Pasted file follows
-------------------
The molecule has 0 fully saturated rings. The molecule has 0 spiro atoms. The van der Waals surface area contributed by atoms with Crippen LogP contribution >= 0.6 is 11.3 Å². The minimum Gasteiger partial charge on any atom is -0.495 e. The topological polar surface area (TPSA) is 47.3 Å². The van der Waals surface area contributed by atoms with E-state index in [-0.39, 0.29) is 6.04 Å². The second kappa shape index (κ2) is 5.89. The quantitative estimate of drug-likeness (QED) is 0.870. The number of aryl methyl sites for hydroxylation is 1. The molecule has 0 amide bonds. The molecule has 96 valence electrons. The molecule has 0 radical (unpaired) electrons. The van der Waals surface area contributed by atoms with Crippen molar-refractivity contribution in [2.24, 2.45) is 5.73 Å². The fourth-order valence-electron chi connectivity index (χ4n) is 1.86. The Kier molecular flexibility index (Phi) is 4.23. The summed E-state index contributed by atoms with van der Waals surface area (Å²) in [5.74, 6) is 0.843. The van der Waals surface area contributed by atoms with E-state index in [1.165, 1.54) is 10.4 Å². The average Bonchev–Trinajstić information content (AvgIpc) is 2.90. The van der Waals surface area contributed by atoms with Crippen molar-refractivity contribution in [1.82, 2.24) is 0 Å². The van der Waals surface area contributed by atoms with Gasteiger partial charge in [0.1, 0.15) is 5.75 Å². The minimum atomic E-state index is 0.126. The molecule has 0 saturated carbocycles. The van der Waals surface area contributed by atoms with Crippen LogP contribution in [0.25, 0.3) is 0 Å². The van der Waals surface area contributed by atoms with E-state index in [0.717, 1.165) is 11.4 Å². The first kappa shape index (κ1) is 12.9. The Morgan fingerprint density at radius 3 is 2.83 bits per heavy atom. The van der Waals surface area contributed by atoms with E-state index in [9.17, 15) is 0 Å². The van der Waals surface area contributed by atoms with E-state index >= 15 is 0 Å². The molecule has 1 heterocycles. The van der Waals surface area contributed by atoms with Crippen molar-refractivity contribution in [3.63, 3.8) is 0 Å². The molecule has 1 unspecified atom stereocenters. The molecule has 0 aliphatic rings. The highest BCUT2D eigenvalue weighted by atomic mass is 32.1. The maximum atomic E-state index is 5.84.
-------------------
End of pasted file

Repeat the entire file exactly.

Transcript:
The molecule has 0 fully saturated rings. The molecule has 0 spiro atoms. The van der Waals surface area contributed by atoms with Crippen LogP contribution >= 0.6 is 11.3 Å². The minimum Gasteiger partial charge on any atom is -0.495 e. The topological polar surface area (TPSA) is 47.3 Å². The van der Waals surface area contributed by atoms with E-state index in [-0.39, 0.29) is 6.04 Å². The second kappa shape index (κ2) is 5.89. The quantitative estimate of drug-likeness (QED) is 0.870. The number of aryl methyl sites for hydroxylation is 1. The molecule has 0 amide bonds. The molecule has 96 valence electrons. The molecule has 0 radical (unpaired) electrons. The van der Waals surface area contributed by atoms with Crippen molar-refractivity contribution in [2.24, 2.45) is 5.73 Å². The fourth-order valence-electron chi connectivity index (χ4n) is 1.86. The Kier molecular flexibility index (Phi) is 4.23. The summed E-state index contributed by atoms with van der Waals surface area (Å²) in [5.74, 6) is 0.843. The van der Waals surface area contributed by atoms with E-state index in [1.165, 1.54) is 10.4 Å². The average Bonchev–Trinajstić information content (AvgIpc) is 2.90. The van der Waals surface area contributed by atoms with Crippen molar-refractivity contribution in [1.82, 2.24) is 0 Å². The van der Waals surface area contributed by atoms with Gasteiger partial charge in [0.1, 0.15) is 5.75 Å². The minimum atomic E-state index is 0.126. The molecule has 0 saturated carbocycles. The van der Waals surface area contributed by atoms with Crippen LogP contribution in [0.25, 0.3) is 0 Å². The van der Waals surface area contributed by atoms with E-state index in [0.717, 1.165) is 11.4 Å². The first kappa shape index (κ1) is 12.9. The Morgan fingerprint density at radius 3 is 2.83 bits per heavy atom. The van der Waals surface area contributed by atoms with E-state index in [9.17, 15) is 0 Å². The van der Waals surface area contributed by atoms with E-state index >= 15 is 0 Å². The molecule has 1 heterocycles. The van der Waals surface area contributed by atoms with Crippen molar-refractivity contribution in [3.63, 3.8) is 0 Å². The molecule has 1 unspecified atom stereocenters. The molecule has 0 aliphatic rings. The highest BCUT2D eigenvalue weighted by atomic mass is 32.1. The maximum atomic E-state index is 5.84.